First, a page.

The Trump administration claimed that MPP was responsible for stopping families from coming to the border. In reality, border apprehensions had already begun dropping before MPP was expanded across the entire U.S. border. Even in August 2019, when the highest number of people were placed into MPP, fewer than a third of families coming to the border were sent back to Mexico.

Only in early 2020 did the Trump administration’s web of anti-asylum policies produce their desired goal of turning away nearly all asylum seekers. But even that was short-lived. The moment the pandemic hit, the Trump administration put in place a practice of expelling everyone under a health law known as “Title 42.” But all this did was defer people from seeking asylum temporarily and drive a sudden increase in crossings by single adults.

By the end of 2020, thousands of families and unaccompanied children were already coming to the border and many were being released. The Trump administration’s deterrence programs inflicted enormous cruelty without any long-term effect.

What are the alternatives?

What has proven successful to lowering the number of people crossing the border? One proven strategy is increasing the availability of visas to work in the United States. When individuals have a legal path to coming to the United States, they don’t feel the need to cross the border.

But those changes will likely take years to carry out. In the meantime, we need to focus on responding to arriving families and children with humanity. We need to change how we think about the border, and that means moving away from deterrence.

In the short term, we should surge resources to the border to reconstruct the asylum system that was left in tatters by the Trump administration, while ensuring that no child languishes in a crowded Border Patrol cell for days at a time.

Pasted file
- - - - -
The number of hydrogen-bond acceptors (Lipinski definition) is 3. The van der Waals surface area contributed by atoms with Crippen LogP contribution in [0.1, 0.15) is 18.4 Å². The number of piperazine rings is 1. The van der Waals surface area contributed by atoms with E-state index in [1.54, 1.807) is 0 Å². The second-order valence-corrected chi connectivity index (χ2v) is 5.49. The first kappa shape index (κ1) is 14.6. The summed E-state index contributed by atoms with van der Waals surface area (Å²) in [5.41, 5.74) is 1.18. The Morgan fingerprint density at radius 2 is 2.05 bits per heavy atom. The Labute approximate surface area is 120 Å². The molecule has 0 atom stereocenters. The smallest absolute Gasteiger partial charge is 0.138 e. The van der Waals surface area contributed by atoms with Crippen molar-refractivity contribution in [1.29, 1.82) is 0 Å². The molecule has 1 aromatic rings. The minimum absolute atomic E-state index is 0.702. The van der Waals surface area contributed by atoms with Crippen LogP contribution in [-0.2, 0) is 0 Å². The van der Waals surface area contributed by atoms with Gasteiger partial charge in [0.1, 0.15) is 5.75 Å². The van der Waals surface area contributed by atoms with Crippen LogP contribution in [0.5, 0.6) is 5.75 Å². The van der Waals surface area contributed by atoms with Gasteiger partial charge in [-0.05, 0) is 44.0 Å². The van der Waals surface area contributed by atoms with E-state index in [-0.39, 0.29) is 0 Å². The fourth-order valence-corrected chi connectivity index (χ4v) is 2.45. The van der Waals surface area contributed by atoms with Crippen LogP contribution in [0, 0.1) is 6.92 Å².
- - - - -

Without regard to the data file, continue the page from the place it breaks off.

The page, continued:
Without reforming our system of humanitarian protection, increasing opportunities for legal immigration, and addressing the root causes of migration, we will go through this cycle over and over again until we learn that deterrence does not work.

This post originally appeared on Immigration Impact. Reprinted with permission.


About The Author

Aaron Reichlin-Melnick is Policy Counsel at the American Immigration Council, where he works primarily on immigration court issues and the intersection of immigration law and policy. He previously worked as a Staff Attorney at the Council, working on impact litigation, Freedom of Information Act litigations, and practice advisories. Prior to joining the Council, he was an Immigrant Justice Corps Fellow placed as a Staff Attorney at the Immigration Law Unit of The Legal Aid Society in New York City, representing immigrants placed in removal proceedings because of a prior criminal conviction. Aaron holds a J.D. from the Georgetown University Law Center and a B.A. in Politics and East Asian Studies from Brandeis University.


The opinions expressed in this article do not necessarily reflect the opinion of ILW.COM.